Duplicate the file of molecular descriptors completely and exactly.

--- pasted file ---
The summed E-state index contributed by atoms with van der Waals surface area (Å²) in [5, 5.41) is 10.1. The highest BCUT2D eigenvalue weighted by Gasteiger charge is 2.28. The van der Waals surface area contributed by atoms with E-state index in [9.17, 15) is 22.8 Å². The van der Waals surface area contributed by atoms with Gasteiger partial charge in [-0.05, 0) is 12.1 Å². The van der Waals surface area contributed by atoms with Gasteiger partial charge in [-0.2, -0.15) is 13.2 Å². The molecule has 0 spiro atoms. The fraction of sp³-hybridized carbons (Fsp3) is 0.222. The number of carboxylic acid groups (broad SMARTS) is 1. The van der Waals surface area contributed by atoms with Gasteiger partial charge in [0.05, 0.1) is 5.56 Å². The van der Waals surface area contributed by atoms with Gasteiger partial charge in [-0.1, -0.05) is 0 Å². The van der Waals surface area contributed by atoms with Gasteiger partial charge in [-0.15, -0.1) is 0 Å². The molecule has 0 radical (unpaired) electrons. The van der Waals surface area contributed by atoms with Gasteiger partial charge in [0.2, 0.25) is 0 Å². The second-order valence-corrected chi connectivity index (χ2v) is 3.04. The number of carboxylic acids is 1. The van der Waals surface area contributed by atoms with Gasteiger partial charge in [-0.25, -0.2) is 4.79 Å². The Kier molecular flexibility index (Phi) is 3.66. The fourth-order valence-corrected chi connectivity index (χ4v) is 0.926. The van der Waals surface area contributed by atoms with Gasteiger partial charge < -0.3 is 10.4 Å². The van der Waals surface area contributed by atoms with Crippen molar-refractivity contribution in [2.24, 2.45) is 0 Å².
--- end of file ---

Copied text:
The summed E-state index contributed by atoms with van der Waals surface area (Å²) in [5, 5.41) is 10.1. The highest BCUT2D eigenvalue weighted by Gasteiger charge is 2.28. The van der Waals surface area contributed by atoms with E-state index in [9.17, 15) is 22.8 Å². The van der Waals surface area contributed by atoms with Gasteiger partial charge in [-0.05, 0) is 12.1 Å². The van der Waals surface area contributed by atoms with Gasteiger partial charge in [-0.2, -0.15) is 13.2 Å². The molecule has 0 spiro atoms. The fraction of sp³-hybridized carbons (Fsp3) is 0.222. The number of carboxylic acid groups (broad SMARTS) is 1. The van der Waals surface area contributed by atoms with Gasteiger partial charge in [0.05, 0.1) is 5.56 Å². The van der Waals surface area contributed by atoms with Gasteiger partial charge in [-0.1, -0.05) is 0 Å². The van der Waals surface area contributed by atoms with Gasteiger partial charge in [-0.15, -0.1) is 0 Å². The molecule has 0 radical (unpaired) electrons. The van der Waals surface area contributed by atoms with Gasteiger partial charge in [0.2, 0.25) is 0 Å². The second-order valence-corrected chi connectivity index (χ2v) is 3.04. The number of carboxylic acids is 1. The van der Waals surface area contributed by atoms with Gasteiger partial charge in [-0.25, -0.2) is 4.79 Å². The Kier molecular flexibility index (Phi) is 3.66. The fourth-order valence-corrected chi connectivity index (χ4v) is 0.926. The van der Waals surface area contributed by atoms with Gasteiger partial charge < -0.3 is 10.4 Å². The van der Waals surface area contributed by atoms with Crippen molar-refractivity contribution in [2.24, 2.45) is 0 Å².